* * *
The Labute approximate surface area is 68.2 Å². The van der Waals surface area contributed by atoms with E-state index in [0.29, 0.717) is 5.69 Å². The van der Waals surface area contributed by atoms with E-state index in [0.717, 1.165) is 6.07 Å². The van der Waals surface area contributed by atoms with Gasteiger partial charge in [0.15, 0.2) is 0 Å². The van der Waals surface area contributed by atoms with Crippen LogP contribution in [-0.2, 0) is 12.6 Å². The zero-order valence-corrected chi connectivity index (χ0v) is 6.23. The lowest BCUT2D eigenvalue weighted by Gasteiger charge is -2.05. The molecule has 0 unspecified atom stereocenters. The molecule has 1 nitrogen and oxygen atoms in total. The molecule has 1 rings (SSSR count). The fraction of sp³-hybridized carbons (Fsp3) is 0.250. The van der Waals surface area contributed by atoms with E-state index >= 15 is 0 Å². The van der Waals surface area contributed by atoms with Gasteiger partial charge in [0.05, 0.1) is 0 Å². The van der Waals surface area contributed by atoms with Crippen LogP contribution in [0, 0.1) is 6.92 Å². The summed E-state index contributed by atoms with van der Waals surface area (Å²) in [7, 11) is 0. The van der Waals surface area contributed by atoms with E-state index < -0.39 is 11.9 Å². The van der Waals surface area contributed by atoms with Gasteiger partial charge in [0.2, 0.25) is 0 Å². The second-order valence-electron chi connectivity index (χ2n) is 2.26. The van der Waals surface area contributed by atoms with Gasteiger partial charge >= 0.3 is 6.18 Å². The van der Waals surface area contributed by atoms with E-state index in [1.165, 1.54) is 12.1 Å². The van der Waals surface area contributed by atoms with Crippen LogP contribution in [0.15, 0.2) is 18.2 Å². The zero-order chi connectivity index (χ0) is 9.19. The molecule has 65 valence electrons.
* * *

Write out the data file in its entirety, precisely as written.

The Labute approximate surface area is 68.2 Å². The van der Waals surface area contributed by atoms with E-state index in [0.29, 0.717) is 5.69 Å². The van der Waals surface area contributed by atoms with E-state index in [0.717, 1.165) is 6.07 Å². The van der Waals surface area contributed by atoms with Gasteiger partial charge in [0.15, 0.2) is 0 Å². The van der Waals surface area contributed by atoms with Crippen LogP contribution in [-0.2, 0) is 12.6 Å². The zero-order valence-corrected chi connectivity index (χ0v) is 6.23. The lowest BCUT2D eigenvalue weighted by Gasteiger charge is -2.05. The molecule has 0 unspecified atom stereocenters. The molecule has 1 nitrogen and oxygen atoms in total. The molecule has 1 rings (SSSR count). The fraction of sp³-hybridized carbons (Fsp3) is 0.250. The van der Waals surface area contributed by atoms with E-state index >= 15 is 0 Å². The van der Waals surface area contributed by atoms with Gasteiger partial charge in [0.05, 0.1) is 0 Å². The van der Waals surface area contributed by atoms with Crippen LogP contribution in [0, 0.1) is 6.92 Å². The summed E-state index contributed by atoms with van der Waals surface area (Å²) in [7, 11) is 0. The van der Waals surface area contributed by atoms with E-state index < -0.39 is 11.9 Å². The van der Waals surface area contributed by atoms with Gasteiger partial charge in [0.2, 0.25) is 0 Å². The second-order valence-electron chi connectivity index (χ2n) is 2.26. The van der Waals surface area contributed by atoms with Gasteiger partial charge >= 0.3 is 6.18 Å². The van der Waals surface area contributed by atoms with E-state index in [1.165, 1.54) is 12.1 Å². The van der Waals surface area contributed by atoms with Crippen LogP contribution in [0.15, 0.2) is 18.2 Å². The zero-order chi connectivity index (χ0) is 9.19. The molecule has 65 valence electrons.